Photos from the Adriatic Highway tend to focus on the coast; here’s a photo in the other direction

Oyster farming

Yep, the wind is still blowing

We eventually stopped in one of the small towns for lunch. We decided to go for “quick & easy” by just hitting the grocery store and buying lunch supplies. The signs advertising local tourist businesses were in German and English, but it was still a surprise when we pulled into the parking garage of the store to discover that the (poorly parked) car nearby was from Basel. Ah, the world seems like such a small place sometimes!

Eventually we left the coast behind and followed the road west out onto a large bulge of land that projects into the Adriatic Sea. Our goal for the evening was Zadar, an ancient city located on a small peninsula. In fact, it is the oldest continuously inhabited city on the Croatian coast! It was a walled city, although its position on the peninsula meant that only one side actually had to have a wall.

We followed the GPS around the old city streets and down some lanes that I would have thought should be pedestrian only, but eventually found the location our AirBnB host had given us. Of course, finding a location and finding the actual person we were to meet wasn’t so easy, but Dan sent him a quick text and we were soon pulling our bikes into the garage space.

We were in the center of the old city, just a couple of blocks away from the famous Sea Organ and countless ancient buildings and ruins. Once we had unloaded the bikes and adopted more comfortable walking attire, we went out to explore.

First up: the Sea Organ! (for sound check out the link above)

Quiet streets this afternoon

The Archaeological Museum

Old Town Square, decorated with Roman ruins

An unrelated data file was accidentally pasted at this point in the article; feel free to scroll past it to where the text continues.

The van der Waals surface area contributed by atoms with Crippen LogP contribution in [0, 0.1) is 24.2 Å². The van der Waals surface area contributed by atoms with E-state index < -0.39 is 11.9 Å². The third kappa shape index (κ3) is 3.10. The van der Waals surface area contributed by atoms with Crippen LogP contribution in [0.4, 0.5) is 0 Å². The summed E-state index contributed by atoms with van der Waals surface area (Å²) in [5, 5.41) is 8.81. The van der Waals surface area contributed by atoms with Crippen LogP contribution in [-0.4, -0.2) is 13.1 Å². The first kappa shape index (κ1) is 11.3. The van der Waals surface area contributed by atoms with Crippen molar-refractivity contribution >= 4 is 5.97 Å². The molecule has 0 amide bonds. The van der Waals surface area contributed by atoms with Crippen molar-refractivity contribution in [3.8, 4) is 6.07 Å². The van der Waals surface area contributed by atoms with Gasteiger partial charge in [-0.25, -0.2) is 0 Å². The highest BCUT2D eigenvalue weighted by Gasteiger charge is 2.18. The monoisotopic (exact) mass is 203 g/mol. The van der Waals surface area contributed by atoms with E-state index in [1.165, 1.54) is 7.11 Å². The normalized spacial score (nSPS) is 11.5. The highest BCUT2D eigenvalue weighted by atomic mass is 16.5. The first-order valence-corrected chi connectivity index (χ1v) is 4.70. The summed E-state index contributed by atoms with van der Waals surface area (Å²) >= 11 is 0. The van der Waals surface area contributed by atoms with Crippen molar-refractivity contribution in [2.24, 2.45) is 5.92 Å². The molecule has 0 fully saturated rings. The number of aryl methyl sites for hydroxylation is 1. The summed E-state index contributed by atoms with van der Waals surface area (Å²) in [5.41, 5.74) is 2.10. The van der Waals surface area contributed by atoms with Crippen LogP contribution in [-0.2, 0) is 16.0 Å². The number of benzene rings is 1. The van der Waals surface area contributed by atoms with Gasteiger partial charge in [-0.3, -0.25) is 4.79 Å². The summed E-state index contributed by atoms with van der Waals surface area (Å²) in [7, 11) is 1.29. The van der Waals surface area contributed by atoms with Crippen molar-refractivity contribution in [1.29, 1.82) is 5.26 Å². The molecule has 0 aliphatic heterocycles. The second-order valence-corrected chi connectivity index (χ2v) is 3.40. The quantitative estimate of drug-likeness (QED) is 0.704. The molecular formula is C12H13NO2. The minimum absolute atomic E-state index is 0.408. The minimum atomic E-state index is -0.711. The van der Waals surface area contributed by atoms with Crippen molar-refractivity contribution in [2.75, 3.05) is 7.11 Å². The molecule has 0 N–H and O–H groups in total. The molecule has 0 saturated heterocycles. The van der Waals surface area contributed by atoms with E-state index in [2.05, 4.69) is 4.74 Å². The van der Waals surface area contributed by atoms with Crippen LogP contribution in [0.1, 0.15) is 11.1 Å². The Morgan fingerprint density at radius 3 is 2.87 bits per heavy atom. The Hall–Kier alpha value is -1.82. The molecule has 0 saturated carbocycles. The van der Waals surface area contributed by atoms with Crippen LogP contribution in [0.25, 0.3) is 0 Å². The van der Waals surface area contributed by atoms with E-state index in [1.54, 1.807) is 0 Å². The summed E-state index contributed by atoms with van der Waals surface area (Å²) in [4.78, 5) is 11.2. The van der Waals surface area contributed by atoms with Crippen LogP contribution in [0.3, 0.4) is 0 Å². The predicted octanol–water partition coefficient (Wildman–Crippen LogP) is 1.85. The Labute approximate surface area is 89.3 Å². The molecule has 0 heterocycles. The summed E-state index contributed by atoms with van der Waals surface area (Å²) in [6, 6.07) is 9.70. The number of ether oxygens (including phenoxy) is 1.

At one end of town was a sign with an interesting tidbit of information: in front us us stood three city walls from three distinct periods of time. On the left is a Roman wall, the middle is from “late antiquity” and on the right is from Medieval times.

Bell Tower and Catholic Church

After wandering around a good portion of the old town we decided that a climb up into the Bell Tower would give us a new perspective of the town. It was a little pricey just to climb some steps, but what the heck – we were on holiday!

Steps to the top

At the very top is an angel; she is actually a weather vane and spins with the wind direction

Looking south


The old town, with the modern city in the background

Looking north – where we had ridden from earlier today

Directly north

We descended from the Bell Tower and decided to explore the park on the south side. It was a good walk and we enjoyed the peace and quiet of the green space. Our host had recommended a couple of places for dinner and they were near the park, so we could kill two birds with one stone on this little foray.

The city gate

A view from the park

Proto for dinner

My steak, while it looks good, had very little flavor of its own. I added some salt, but it took a surprising amount before I felt like I had succeeded. While we sat there and ate, we discussed the tourists we had seen – and heard – so far that day. There were almost no British tourists, a few Americans and many varied nationalities among the rest.

After our meal we returned to our room. We had begun pre-planning for the next evenings’ accommodations before leaving the current ones. No more last-minute searches at the end of the day!

Dan helps plan for the next night’s accommodations

Day 6